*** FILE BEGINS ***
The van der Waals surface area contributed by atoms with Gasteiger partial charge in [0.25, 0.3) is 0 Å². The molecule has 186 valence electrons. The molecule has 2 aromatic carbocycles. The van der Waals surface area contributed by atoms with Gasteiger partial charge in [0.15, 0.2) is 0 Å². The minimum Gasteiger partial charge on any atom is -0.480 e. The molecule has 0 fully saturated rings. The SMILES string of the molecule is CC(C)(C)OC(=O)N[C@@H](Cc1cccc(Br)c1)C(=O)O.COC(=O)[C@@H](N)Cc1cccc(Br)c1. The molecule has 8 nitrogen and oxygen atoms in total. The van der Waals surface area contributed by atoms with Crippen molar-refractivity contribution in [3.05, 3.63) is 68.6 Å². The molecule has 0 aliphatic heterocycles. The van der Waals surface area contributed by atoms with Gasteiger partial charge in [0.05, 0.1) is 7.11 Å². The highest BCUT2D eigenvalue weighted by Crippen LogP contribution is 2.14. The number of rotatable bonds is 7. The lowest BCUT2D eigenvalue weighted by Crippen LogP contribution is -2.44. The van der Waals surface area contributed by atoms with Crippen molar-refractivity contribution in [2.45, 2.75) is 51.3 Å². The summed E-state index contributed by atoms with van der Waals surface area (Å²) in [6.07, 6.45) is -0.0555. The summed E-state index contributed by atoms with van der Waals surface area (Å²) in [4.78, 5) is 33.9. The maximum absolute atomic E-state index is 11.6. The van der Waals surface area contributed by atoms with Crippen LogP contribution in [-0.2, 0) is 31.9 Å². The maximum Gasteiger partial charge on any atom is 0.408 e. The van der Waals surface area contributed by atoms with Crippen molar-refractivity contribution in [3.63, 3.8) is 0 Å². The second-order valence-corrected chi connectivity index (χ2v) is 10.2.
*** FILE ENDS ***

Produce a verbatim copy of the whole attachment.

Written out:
The van der Waals surface area contributed by atoms with Gasteiger partial charge in [0.25, 0.3) is 0 Å². The molecule has 186 valence electrons. The molecule has 2 aromatic carbocycles. The van der Waals surface area contributed by atoms with Gasteiger partial charge in [0.15, 0.2) is 0 Å². The minimum Gasteiger partial charge on any atom is -0.480 e. The molecule has 0 fully saturated rings. The SMILES string of the molecule is CC(C)(C)OC(=O)N[C@@H](Cc1cccc(Br)c1)C(=O)O.COC(=O)[C@@H](N)Cc1cccc(Br)c1. The molecule has 8 nitrogen and oxygen atoms in total. The van der Waals surface area contributed by atoms with Crippen molar-refractivity contribution in [3.05, 3.63) is 68.6 Å². The molecule has 0 aliphatic heterocycles. The van der Waals surface area contributed by atoms with Gasteiger partial charge in [0.05, 0.1) is 7.11 Å². The highest BCUT2D eigenvalue weighted by Crippen LogP contribution is 2.14. The number of rotatable bonds is 7. The lowest BCUT2D eigenvalue weighted by Crippen LogP contribution is -2.44. The van der Waals surface area contributed by atoms with Crippen molar-refractivity contribution in [2.45, 2.75) is 51.3 Å². The summed E-state index contributed by atoms with van der Waals surface area (Å²) in [6.07, 6.45) is -0.0555. The summed E-state index contributed by atoms with van der Waals surface area (Å²) in [4.78, 5) is 33.9. The maximum absolute atomic E-state index is 11.6. The van der Waals surface area contributed by atoms with Crippen LogP contribution in [-0.2, 0) is 31.9 Å². The maximum Gasteiger partial charge on any atom is 0.408 e. The van der Waals surface area contributed by atoms with Crippen molar-refractivity contribution in [3.63, 3.8) is 0 Å². The second-order valence-corrected chi connectivity index (χ2v) is 10.2.